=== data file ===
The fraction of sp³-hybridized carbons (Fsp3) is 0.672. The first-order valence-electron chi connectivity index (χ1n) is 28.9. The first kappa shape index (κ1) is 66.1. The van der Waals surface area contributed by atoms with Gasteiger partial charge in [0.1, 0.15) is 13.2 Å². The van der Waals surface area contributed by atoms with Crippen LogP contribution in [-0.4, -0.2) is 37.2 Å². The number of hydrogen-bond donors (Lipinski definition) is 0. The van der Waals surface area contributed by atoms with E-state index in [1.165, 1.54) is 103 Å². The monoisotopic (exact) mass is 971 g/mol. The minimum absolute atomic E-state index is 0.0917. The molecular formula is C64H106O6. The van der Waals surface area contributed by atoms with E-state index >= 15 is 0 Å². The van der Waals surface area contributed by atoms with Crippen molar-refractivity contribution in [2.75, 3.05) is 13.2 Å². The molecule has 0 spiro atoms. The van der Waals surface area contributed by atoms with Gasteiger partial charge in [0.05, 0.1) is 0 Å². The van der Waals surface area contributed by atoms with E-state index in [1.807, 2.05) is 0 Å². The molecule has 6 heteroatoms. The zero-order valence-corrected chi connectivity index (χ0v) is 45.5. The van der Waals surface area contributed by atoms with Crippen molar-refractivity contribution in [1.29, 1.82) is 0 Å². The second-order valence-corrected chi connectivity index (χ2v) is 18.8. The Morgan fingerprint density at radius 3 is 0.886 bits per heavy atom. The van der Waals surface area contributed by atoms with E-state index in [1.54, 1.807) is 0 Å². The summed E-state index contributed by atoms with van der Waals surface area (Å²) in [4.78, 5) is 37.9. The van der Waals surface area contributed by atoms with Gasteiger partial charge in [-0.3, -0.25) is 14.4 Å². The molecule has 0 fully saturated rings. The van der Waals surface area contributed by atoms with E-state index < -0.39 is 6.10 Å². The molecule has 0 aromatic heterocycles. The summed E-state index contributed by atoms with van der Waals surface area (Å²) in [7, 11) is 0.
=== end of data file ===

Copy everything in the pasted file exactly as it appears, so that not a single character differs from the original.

The fraction of sp³-hybridized carbons (Fsp3) is 0.672. The first-order valence-electron chi connectivity index (χ1n) is 28.9. The first kappa shape index (κ1) is 66.1. The van der Waals surface area contributed by atoms with Gasteiger partial charge in [0.1, 0.15) is 13.2 Å². The van der Waals surface area contributed by atoms with Crippen LogP contribution in [-0.4, -0.2) is 37.2 Å². The number of hydrogen-bond donors (Lipinski definition) is 0. The van der Waals surface area contributed by atoms with E-state index in [1.165, 1.54) is 103 Å². The monoisotopic (exact) mass is 971 g/mol. The minimum absolute atomic E-state index is 0.0917. The molecular formula is C64H106O6. The van der Waals surface area contributed by atoms with E-state index >= 15 is 0 Å². The van der Waals surface area contributed by atoms with Crippen molar-refractivity contribution in [2.75, 3.05) is 13.2 Å². The molecule has 0 spiro atoms. The van der Waals surface area contributed by atoms with Gasteiger partial charge in [0.05, 0.1) is 0 Å². The van der Waals surface area contributed by atoms with E-state index in [1.807, 2.05) is 0 Å². The molecule has 6 heteroatoms. The zero-order valence-corrected chi connectivity index (χ0v) is 45.5. The van der Waals surface area contributed by atoms with Crippen molar-refractivity contribution in [1.29, 1.82) is 0 Å². The second-order valence-corrected chi connectivity index (χ2v) is 18.8. The Morgan fingerprint density at radius 3 is 0.886 bits per heavy atom. The van der Waals surface area contributed by atoms with E-state index in [1.54, 1.807) is 0 Å². The summed E-state index contributed by atoms with van der Waals surface area (Å²) in [4.78, 5) is 37.9. The van der Waals surface area contributed by atoms with Gasteiger partial charge in [-0.3, -0.25) is 14.4 Å². The molecule has 0 fully saturated rings. The van der Waals surface area contributed by atoms with E-state index < -0.39 is 6.10 Å². The molecule has 0 aromatic heterocycles. The summed E-state index contributed by atoms with van der Waals surface area (Å²) in [7, 11) is 0.